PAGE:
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Updated: Aug 27, 2021

For weeks now, a message has been popping up on my laptop saying that the storage was almost full and I needed to delete some items to free up space. I kept ignoring it, or trying to free up a little bit of space here and there so that I could keep working. But then it happened... my laptop crashed, and now I can’t turn it on. Apparently, it could cost me a whopping $600 to get it fixed! I think I might buy a new laptop.

It’s a bit like that with burnout. We keep going and going, ignoring the signs that we should take a break and free up some mental/emotional space... and then we crash... leading to a much more costly (longer) recovery.


So, what is burn out? Well, it’s pretty widely known now that some stress is good for us (called eustress). This is when our adrenaline and cortisol kick in and we can achieve a lot more than usual, such as completing an assignment/big project/organising an event in a short period of time such as a night or a week for example. The good thing is, we can usually rest a bit afterwards and our stress hormones go back down to baseline.

However, what if we don’t rest and just keep going, for weeks, months or even years? Well, that baseline changes and we end up living on a high level of the stress hormones for a prolonged period of time.

Our adrenals are responsible for releasing those fight or flight or stress hormones of adrenaline and cortisol. When we are constantly releasing these hormones over a sustained period of time, our adrenals burn out of them... hence the term “burnout”.

When this happens, sometimes we aren’t even able to cope with minor stressors, as they trigger a massive fight or flight response that our bodies no longer have the resources for.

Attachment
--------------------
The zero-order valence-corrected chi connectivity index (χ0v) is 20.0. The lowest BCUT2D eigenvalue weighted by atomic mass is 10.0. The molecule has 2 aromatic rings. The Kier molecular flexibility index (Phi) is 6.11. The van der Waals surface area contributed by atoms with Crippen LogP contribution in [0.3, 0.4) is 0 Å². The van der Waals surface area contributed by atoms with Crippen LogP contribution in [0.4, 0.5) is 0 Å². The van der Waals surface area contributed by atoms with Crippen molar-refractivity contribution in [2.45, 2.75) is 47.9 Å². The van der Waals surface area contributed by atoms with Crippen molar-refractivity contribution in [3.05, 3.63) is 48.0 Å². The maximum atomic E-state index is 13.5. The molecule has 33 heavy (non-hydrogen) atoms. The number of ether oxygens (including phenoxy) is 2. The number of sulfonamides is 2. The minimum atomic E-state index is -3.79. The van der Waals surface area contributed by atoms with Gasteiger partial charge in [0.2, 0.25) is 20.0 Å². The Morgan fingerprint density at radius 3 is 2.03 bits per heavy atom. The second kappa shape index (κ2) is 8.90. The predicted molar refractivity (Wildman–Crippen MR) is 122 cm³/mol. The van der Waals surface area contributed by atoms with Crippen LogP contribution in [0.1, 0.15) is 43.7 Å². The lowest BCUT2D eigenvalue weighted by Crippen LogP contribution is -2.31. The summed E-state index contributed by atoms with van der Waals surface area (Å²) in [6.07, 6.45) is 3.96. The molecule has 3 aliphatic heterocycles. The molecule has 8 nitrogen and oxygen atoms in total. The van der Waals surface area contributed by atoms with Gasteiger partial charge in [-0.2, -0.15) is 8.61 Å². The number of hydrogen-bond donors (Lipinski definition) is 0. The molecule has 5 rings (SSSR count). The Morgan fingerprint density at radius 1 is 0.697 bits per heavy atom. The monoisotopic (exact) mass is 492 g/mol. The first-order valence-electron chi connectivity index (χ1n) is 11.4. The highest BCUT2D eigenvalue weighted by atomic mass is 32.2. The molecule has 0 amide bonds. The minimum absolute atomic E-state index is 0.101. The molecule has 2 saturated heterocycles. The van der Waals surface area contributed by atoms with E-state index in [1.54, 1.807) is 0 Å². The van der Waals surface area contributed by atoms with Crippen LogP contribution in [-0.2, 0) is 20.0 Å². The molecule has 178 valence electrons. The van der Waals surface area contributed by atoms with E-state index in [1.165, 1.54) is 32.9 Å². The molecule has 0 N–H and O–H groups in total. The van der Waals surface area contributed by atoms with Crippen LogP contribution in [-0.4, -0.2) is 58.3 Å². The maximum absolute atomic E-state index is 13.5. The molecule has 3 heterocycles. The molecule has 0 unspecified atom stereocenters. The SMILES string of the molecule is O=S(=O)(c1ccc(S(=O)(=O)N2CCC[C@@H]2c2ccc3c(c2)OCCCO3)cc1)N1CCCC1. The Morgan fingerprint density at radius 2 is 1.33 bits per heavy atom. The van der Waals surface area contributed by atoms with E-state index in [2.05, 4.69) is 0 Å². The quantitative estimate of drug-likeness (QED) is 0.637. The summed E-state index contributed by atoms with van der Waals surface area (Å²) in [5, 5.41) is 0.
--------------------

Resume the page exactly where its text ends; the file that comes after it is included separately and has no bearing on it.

Symptoms of burnout

Some of the symptoms of burn out are:

· Irritability

· Trouble concentrating

· Poor memory

· Exhaustion

· Lowered immunity

· Dizziness

· Headaches or muscle pain

· Nausea

· Increased cynicism and negative outlook

· Loss of motivation and/or satisfaction

· Withdrawing from work/friends/commitments

· Consuming food, drugs, alcohol to cope

Stages of burnout

There are different stages of burnout, and if caught early, this will diminish the length of recovery.

Stage 1 – High stress: this is when you have been experiencing stress for long periods of time, possibly staying up late and burning the candle at both ends. This might include increasing consumption of coffee/tea, food, drugs, alcohol to cope.

Stage 2 – Fatigue: extreme tiredness starts to set in, and you may experience frequent illnesses such as colds/flus and/or unexplained symptoms such as headaches, dizziness, etc.

Stage 3 – Burnout: when your body crashes and you feel unable to get out of bed to go to work or even catch up with a friend. You may even possibly feel unable to complete small tasks such as chores in the home or cooking.

Guidelines to recovery

1. Rest, rest, rest. This means saying “no” to many things, which is often challenging for people facing burnout. One of the reasons many people end up burnt out is because they struggle to say no. A Counsellor or Psychologist can help to process the underlying reasons why someone struggles to say no, and help build assertiveness. Seeing someone who understands what you are going through is extremely comforting to those experiencing burnout.

2. Reassess your priorities and start spending your time with people/activities that fill your energy tank rather than drain you. If you are in stage three, you will most likely need to take some time off work/study, or heavily reduce your workload. Some GP’s acknowledge burnout and will write you a medical certificate for this.

3. Find your flow. Doing an “in-flow” activity means finding something that takes your mind off everything to the point that you can lose track of time. For example, you might love to garden. Research shows that doing an in-flow activity has a restorative effect on focused attention (we can’t just go-go-go all the time, we need breaks!)

4. Eat healthily, with good portions of protein to give you sustained energy and prevent the energy highs and subsequent crashes caused by sugar.

5. Visit a naturopath and discuss taking helpful vitamins such as vitamin C, omega 3 oils, and ashwaghanda.

6. Drink plenty of water!

7. Have faith - while recovery may take some time, if you follow the above guidelines, you will get there!

Why do we push ourselves so much? What hinders us from caring for ourselves? Don't wait until it is too late. Perhaps now is the time to take the step and stop the burnout.
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